What is the best way of communicating interactivity clearly between team members? This is a question I find we’re asking more and more frequently as we work on more elaborate projects and place greater focus on interaction and animation. Historically we’ve always had a myriad of collaborative tools at our disposal for every other aspect of our web-based projects, but never anything truly simple to quickly communicate the answer to the question “how should X behave on Y device?”.
We love tools that speed up and simplify our day to day tasks, especially those that help bridge the inevitable gap between our designers and developers. We’ve used a handful of prototyping tools in the past to help gather feedback and perform testing on different platforms and devices, none of which have allowed for truly rapid mockups of animations and transitions during early stages of wireframing – especially when dealing with touch devices.
Our first introduction to proto.io was when we stumbled across and subsequently trialed it a few months ago, initially just to see if it was a decent replacement for the existing prototyping tools we use, but quickly discovering it very easily filled other gaps in our prototyping process that really needed filling, as well as seamlessly integrating with other software packages we are already using. Proto boasts a large feature set, but we were immediately drawn to the animation features, which enable you to quickly build and test simple animations almost immediately on any device using their player app. For me, this is incredibly important, as I believe all decisions involving interaction and animation should be nailed down before going into production.
More importantly though, is the way everything is communicated to the user. Designers can use a drag and drop interface that is immediately familiar, and developers can build with confidence as the language used to prototype animations translates near perfectly into information that is immediately applicable in front end development. No confusion, and no running back to the original designer in an attempt to work out what was going through their head when the work was originally conceived.
I Want to Build a…
Let’s say I’m working on a lil’ web application, and from a functional perspective I know I need some form of drop down menu. I know what it’s primary function is, but need to communicate how it should behave when interacted with so this information can be nailed down before it goes into development, where making changes is more time consuming.
Creating a new project is simple – once you hit the dashboard you can view any existing projects you have, as well as start a brand new one using predefined devices (you can also create new device presets), or you can use one of the preset project templates.
I’ve skipped over a few steps for the purpose of this demonstration, and jumped straight into a project I created to prototype a little drop down menu.
As you can see, I’ve got a little settings button in the top-right corner, as well as an off-canvas element at the very top of the screen. In this image you can also see how quick it is to access different layers and states, as well as the asset library.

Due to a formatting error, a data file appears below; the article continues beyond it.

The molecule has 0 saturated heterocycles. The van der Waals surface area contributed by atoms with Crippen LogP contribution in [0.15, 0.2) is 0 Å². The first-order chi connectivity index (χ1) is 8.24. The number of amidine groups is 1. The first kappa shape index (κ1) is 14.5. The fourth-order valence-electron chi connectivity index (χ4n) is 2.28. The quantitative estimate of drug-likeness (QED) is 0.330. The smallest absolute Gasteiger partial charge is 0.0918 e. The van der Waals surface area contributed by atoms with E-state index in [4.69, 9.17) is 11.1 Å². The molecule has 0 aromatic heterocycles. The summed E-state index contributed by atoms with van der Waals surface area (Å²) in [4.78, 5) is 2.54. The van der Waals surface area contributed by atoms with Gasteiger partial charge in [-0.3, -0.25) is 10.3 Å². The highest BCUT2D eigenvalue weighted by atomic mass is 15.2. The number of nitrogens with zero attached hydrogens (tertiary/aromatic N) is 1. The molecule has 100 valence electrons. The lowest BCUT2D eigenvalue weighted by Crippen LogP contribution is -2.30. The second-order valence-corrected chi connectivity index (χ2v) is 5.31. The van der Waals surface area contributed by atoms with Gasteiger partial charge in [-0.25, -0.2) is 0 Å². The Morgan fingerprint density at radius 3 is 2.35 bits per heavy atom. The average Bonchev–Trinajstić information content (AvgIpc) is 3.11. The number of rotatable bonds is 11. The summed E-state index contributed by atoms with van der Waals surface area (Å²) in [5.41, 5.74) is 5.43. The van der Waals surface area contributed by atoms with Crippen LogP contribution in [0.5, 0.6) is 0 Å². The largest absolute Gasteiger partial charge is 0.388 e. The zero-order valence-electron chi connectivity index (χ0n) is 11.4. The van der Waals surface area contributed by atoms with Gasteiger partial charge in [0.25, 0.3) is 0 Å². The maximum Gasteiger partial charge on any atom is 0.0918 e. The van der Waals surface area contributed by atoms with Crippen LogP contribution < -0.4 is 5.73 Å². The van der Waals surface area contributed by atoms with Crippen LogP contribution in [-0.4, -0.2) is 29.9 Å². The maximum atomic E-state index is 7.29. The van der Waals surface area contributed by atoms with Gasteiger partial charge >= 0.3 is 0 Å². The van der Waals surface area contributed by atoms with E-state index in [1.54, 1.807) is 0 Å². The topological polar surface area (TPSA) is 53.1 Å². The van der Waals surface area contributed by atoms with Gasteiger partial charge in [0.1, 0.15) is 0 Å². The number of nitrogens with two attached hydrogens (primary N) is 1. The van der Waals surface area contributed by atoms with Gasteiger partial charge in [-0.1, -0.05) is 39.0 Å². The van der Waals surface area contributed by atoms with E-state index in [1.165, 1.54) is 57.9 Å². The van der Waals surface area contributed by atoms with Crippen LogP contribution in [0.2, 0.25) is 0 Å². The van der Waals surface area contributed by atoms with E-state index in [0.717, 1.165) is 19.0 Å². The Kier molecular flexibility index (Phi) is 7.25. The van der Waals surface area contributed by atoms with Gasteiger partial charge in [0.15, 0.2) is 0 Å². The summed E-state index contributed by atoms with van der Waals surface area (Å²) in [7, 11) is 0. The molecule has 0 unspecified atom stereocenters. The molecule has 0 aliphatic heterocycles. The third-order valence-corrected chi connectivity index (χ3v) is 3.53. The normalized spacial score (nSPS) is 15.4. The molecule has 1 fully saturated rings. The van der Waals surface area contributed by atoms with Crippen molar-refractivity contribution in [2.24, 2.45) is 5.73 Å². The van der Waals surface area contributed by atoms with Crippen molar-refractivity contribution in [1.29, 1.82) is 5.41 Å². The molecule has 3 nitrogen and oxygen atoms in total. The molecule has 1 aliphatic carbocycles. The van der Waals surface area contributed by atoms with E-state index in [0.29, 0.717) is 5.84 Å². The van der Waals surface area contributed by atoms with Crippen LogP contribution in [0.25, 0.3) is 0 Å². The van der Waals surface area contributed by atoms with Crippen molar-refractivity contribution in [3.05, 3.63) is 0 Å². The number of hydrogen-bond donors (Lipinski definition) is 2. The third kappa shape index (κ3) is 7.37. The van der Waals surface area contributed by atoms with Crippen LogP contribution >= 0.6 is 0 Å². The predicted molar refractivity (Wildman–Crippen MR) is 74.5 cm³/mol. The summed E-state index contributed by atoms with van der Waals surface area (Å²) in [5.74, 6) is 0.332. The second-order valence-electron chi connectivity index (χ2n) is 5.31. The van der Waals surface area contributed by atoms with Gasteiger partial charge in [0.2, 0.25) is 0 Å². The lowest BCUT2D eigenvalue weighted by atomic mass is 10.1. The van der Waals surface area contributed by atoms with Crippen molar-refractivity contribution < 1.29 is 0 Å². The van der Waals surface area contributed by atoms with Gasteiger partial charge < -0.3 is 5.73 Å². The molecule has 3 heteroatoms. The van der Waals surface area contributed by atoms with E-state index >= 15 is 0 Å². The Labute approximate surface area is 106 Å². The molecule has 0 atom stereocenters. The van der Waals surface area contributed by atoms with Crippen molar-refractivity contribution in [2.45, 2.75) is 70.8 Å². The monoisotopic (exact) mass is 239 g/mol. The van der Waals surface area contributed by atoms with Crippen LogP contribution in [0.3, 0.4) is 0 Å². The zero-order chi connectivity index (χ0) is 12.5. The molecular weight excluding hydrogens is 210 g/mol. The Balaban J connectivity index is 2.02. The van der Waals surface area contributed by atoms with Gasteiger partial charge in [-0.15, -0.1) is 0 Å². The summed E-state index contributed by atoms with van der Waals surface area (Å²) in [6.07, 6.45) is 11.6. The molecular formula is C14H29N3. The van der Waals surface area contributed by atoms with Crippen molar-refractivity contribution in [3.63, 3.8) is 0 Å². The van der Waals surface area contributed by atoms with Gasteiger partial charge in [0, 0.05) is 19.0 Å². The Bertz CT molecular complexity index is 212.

States are what I’ve used for this example. The first state is basically the idle state, whereas state 2 is where the magic happens. I have bound the button in the top-right to jump to state 2 when interacted with, i.e. click or touch. You’ve got many other interaction events available too – such as swipe, pinch, and many more – all of which are incredibly useful when testing user experience on touch devices.
As mentioned, tapping the button I’ve created jumps to state 2, which triggers the actual animations. I’ve bound two events to state 2, one for when you enter the state, one for when you leave. Entering state 2 moves the off-canvas rectangle into view, and leaving returns the rectangle to it’s original position. When you’re within the second state, tapping the top-right button returns you to the first state – essentially a toggle.
Quick to Create, Even Quicker to Test
All of the above took no more than 5 minutes from creating a new project to having a working prototype to demo. Once you’re done, you can immediately test in the browser or on your mobile device, allowing you to quickly make little changes and re-test until you get it just right.
Carefully considered interaction design can help create an experience that users will keep coming back to. Users don’t want to be fighting against a poorly designed or inconsistent user interface, so the more focus that is placed or creating an intuitive experience from start to finish, the more likely a user is to return to your website or app – as well as suggest it to their friends and family! Good prototyping tools – such as proto.io – help limit any headaches that may creep up on you when designing such systems, and maybe most importantly, they allow you to spend your time more efficiently when doing so.